To assess progress and identify which levers will have the greatest impact, it’s important to conduct retirement preparedness surveys at least every 3 years. Without establishing a baseline and conducting periodic assessments, it is impossible to correctly determine what adjustments are required in the future or to assess the impact of previous actions.

 

For example, Russell Investments invented the term “Personal Funded Ratio” to describe a proprietary technique for calculating “an individual DC participant’s personal retirement readiness based on the asset-liability funded ratio approach”.

 

Reconsider the menu design and portfolio organization.

 

Having a clear and well-designed core menu becomes very vital to boost the chance of a good retirement outcome. It is important to design a baseline investing structure for the core menu, which comprises an active and passive mirror. The goal is to make participant investment selections easier, retain economies of scale by investing plan assets in fewer alternatives, and meet the investment needs of the majority of participants. 

 

Reconsider the Qualified Default Investment Alternative (QDIA)

 

The majority of DC plans in the United States have elected to employ TDFs as their plan’s QDIA. Target date funds create diverse portfolios with variable combinations of fixed-income assets. One of the reasons the series is typically the largest investment in terms of assets under management (AUM) and receives the greatest continuous contributions is due to its intuitive character.

While they allow members to avoid making investment decisions from the time they join until they retire, it’s critical that committees don’t neglect to evaluate their managers on a regular basis. 

 

A hybrid strategy, in which members are first defaulted into a TDF but are then automatically shifted to the managed account as retirement approaches, starts to gain interest. The idea behind this strategy is that participants don’t require as much personalization early in their careers when they are less involved, but they will profit as they approach retirement.

For committees worried about managed account costs for a full-time staffer, this strategy might be a viable option.

 

Provide retirement income options to people who are nearing retirement.

 

DC plan sponsors and committees have traditionally focused on assisting members in accumulating assets during their working years, with minimal assistance offered in retirement.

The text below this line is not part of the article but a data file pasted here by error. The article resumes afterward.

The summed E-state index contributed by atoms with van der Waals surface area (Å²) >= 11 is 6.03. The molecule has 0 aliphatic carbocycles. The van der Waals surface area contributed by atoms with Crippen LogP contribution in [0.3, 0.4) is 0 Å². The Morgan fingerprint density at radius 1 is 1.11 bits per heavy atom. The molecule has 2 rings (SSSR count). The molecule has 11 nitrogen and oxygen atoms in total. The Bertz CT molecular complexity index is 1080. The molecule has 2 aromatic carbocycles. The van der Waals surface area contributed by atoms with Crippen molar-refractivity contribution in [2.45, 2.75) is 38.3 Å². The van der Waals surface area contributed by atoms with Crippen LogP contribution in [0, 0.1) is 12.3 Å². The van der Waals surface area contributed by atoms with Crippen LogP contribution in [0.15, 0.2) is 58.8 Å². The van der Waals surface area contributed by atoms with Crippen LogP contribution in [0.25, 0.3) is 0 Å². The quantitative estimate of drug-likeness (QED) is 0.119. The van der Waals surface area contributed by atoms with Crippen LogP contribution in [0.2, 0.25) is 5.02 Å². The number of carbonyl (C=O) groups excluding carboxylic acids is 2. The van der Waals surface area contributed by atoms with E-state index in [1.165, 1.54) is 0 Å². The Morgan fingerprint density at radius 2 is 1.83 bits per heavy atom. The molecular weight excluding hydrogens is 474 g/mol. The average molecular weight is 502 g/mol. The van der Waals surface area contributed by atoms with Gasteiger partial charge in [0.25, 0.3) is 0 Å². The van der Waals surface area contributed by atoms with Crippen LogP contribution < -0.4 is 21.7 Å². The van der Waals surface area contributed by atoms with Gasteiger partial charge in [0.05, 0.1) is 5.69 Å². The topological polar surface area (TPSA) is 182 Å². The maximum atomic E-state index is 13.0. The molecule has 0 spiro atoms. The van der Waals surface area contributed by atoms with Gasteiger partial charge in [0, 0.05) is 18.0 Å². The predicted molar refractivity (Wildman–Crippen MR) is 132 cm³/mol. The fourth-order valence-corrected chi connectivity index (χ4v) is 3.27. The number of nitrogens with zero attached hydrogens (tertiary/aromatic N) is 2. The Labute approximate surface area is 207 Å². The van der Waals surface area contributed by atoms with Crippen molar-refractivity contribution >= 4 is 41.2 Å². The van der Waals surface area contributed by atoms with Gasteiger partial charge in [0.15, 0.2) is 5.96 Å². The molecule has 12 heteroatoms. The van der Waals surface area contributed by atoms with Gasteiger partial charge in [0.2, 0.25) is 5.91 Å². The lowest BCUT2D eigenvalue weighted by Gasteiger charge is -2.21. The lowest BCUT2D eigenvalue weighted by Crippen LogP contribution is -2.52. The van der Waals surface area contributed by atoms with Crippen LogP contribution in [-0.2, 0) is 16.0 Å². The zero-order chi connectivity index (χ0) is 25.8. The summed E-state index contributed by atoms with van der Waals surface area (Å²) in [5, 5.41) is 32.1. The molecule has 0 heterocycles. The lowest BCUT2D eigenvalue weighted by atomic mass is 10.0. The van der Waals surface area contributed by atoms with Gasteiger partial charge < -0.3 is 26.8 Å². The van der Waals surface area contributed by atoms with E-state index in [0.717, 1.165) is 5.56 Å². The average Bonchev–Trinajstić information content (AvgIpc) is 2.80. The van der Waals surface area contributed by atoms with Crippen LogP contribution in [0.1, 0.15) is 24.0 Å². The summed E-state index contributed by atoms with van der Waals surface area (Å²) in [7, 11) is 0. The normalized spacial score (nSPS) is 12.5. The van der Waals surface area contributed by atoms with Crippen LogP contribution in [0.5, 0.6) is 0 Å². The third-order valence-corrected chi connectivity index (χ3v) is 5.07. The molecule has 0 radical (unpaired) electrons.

The SECURE Act establishes a new fiduciary safe harbor for choosing an insurance company as a distribution alternative. The SECURE Act, in combination with increased product availability, appears to be a catalyst, with more committees showing interest in assessing retirement income options for their DC plans.

 

Well-managed implementation

 

Implementation is widely described as trading methods performed by a third party to avoid costs and unwanted risk exposures when a committee decides to make a manager change. If risk and expenses are not carefully controlled, each asset movement in a DC strategy might have major consequences. Transitioning assets from one investment manager to another or centralized investment implementation of multi-manager portfolios are examples of implementation in DC plans.

 

Efficient investment implementation lowers turnover and trading costs, keeping members fully active in the capital markets, and eliminates the blackout dates and performance holidays that are widespread in today’s DC plans.

 

Conclusion

 

Today’s DC committees have major obstacles in preparing their members for retirement, which are made much more difficult by a number of legal and regulatory considerations. However, if committees are to enhance participant outcomes, they must avoid being immobilized by fear of lawsuits. It is critical that committees assess the savings and investing techniques presented in this article.

Ensure your DC plan is well-balanced and regularly assessed,with Larkspur Executive. Schedule a Demo with us to see how to benchmark your plan or reach out to clientsuccess@rixtrema.com to set up a demo.